It's been less than a month since a newborn orca calf was spotted swimming with her family in the Pacific Northwest, offering hope for one of the planet's most endangered killer whale populations. But while the birth comes as welcome news for researchers and animal lovers alike, a tantalizing new clue about just how she was born speaks wonders to the remarkable relationship these animals share with one another.
Close observations of the young calf, dubbed J50, shortly after her birth have revealed something quite unexpected: bite marks on her dorsal fin. The marks aren't thought to have come from an act of aggression, however, but rather an act of love.
"I think it's very good evidence that a midwife was involved," Howard Garrett, co-director of the Orca Network, told The Dodo. "That's a sure sign that somebody grabbed that baby by the dorsal fin and pulled."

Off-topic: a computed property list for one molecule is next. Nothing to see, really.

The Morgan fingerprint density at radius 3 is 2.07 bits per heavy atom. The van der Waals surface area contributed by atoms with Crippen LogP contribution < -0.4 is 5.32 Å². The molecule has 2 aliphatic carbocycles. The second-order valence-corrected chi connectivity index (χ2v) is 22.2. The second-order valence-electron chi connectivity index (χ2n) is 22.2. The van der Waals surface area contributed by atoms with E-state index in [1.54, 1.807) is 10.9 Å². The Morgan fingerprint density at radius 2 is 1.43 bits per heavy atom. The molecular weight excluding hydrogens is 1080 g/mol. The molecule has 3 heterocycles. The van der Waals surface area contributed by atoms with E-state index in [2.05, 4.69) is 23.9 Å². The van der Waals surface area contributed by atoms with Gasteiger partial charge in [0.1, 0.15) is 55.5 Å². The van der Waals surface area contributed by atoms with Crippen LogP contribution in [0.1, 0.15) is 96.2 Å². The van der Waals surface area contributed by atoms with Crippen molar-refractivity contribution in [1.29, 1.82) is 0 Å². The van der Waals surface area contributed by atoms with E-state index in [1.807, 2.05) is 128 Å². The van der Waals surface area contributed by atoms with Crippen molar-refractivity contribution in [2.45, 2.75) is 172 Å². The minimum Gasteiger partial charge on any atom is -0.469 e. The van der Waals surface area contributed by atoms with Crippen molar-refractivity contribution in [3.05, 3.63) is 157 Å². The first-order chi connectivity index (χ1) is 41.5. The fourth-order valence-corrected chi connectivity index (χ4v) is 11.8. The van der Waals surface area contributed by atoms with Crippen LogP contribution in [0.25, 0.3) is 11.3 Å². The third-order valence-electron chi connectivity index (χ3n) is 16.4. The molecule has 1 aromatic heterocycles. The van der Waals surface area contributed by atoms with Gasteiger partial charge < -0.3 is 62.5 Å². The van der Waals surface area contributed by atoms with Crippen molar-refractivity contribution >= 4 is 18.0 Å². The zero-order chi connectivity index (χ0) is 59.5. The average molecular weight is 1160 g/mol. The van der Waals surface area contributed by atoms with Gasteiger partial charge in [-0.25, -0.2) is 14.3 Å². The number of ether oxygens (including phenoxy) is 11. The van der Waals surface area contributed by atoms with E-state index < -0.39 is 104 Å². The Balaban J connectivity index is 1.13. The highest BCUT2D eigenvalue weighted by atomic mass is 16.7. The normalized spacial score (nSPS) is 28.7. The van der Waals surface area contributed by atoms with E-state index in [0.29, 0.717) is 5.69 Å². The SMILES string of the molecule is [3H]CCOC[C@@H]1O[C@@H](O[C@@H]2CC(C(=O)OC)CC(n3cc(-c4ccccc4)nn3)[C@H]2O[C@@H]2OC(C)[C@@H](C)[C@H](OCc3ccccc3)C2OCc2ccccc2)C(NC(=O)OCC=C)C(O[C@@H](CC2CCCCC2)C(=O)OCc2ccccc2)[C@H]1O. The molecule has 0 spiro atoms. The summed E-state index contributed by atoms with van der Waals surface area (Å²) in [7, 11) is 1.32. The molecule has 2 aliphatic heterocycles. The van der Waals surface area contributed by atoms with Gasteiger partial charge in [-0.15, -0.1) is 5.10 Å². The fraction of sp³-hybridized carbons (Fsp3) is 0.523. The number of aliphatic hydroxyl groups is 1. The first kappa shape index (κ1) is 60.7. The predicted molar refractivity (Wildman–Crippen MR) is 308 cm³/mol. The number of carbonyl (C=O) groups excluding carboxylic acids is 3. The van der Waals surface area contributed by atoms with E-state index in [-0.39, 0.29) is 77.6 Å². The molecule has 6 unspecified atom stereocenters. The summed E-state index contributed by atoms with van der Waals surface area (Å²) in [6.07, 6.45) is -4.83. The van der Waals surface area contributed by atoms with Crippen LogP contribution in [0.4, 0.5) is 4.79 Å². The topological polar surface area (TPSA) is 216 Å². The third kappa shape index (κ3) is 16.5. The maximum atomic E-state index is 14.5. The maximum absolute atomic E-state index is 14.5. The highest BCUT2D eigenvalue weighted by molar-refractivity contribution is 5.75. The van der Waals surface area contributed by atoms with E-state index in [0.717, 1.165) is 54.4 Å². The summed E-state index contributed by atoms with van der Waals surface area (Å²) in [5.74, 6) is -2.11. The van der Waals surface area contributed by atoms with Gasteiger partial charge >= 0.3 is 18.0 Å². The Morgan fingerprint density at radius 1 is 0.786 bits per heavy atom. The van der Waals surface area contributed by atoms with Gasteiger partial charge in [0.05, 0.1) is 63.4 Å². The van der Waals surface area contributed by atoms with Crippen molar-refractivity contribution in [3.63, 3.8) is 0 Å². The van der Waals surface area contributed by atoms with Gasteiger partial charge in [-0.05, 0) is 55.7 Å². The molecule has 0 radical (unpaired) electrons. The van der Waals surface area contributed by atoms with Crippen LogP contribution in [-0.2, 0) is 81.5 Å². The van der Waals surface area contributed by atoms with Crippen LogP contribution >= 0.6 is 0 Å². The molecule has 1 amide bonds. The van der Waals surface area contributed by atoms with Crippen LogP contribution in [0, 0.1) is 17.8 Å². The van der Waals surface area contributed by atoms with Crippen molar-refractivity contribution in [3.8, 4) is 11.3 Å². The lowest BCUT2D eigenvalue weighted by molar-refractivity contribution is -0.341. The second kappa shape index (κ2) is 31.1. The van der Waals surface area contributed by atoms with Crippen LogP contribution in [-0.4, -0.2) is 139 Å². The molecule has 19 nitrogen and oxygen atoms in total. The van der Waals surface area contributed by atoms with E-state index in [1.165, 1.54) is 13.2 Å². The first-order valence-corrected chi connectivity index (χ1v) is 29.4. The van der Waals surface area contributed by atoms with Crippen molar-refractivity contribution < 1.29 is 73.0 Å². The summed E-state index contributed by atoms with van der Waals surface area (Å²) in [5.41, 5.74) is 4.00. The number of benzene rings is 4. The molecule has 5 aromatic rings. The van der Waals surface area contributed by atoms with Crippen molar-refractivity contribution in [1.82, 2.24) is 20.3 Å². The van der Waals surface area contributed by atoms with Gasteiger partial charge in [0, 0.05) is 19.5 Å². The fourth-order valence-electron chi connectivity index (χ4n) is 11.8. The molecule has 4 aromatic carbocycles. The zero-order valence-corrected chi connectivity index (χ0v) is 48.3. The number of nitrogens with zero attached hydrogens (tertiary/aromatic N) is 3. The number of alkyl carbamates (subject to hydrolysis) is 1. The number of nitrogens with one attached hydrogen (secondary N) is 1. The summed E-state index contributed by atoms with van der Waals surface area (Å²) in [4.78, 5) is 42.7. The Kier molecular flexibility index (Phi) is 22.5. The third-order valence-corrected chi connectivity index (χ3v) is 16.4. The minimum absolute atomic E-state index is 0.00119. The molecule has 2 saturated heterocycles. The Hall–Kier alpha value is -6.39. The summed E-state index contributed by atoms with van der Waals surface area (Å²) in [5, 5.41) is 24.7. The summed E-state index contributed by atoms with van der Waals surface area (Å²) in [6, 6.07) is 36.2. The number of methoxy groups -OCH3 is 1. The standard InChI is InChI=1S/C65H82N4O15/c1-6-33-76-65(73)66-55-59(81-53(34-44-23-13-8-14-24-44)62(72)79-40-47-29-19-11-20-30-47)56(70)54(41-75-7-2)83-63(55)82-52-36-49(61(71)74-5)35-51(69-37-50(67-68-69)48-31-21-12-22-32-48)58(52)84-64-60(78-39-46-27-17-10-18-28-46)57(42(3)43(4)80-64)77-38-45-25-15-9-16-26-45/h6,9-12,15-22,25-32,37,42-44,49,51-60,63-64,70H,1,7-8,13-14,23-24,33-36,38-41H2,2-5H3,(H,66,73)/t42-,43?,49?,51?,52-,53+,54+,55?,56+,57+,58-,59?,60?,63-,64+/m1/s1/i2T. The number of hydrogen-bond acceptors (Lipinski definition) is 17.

Garrett says that orcas in labor are known to be escorted by family members - often an aunt, sister or mother - but this is the first time he's aware that they've played an active role in delivering an offspring.
"I've seen photos of newborns for 20 years and I've never seen that before. It's something to get into the record books," says Garrett.
Though previously unrecorded, such behavior wouldn't be uncharacteristic for a species known to form some of the most close-knit familial bonds in the Animal Kingdom.
"I think it further confirms that they're always looking out for each other. They're always in tune with each other and act as a cohesive family entity all the time," Garrett says.
In recent days, J50 has been observed remaining close by J16, the 43-year-old killer whale who is believed to be her mother. With each new sighting, the newborn orca calf appears to be gaining strength, raising spirits that she too will survive into maturity to give birth to offspring of her own, thereby bolstering her pod's declining numbers.
(Center for Whale Research)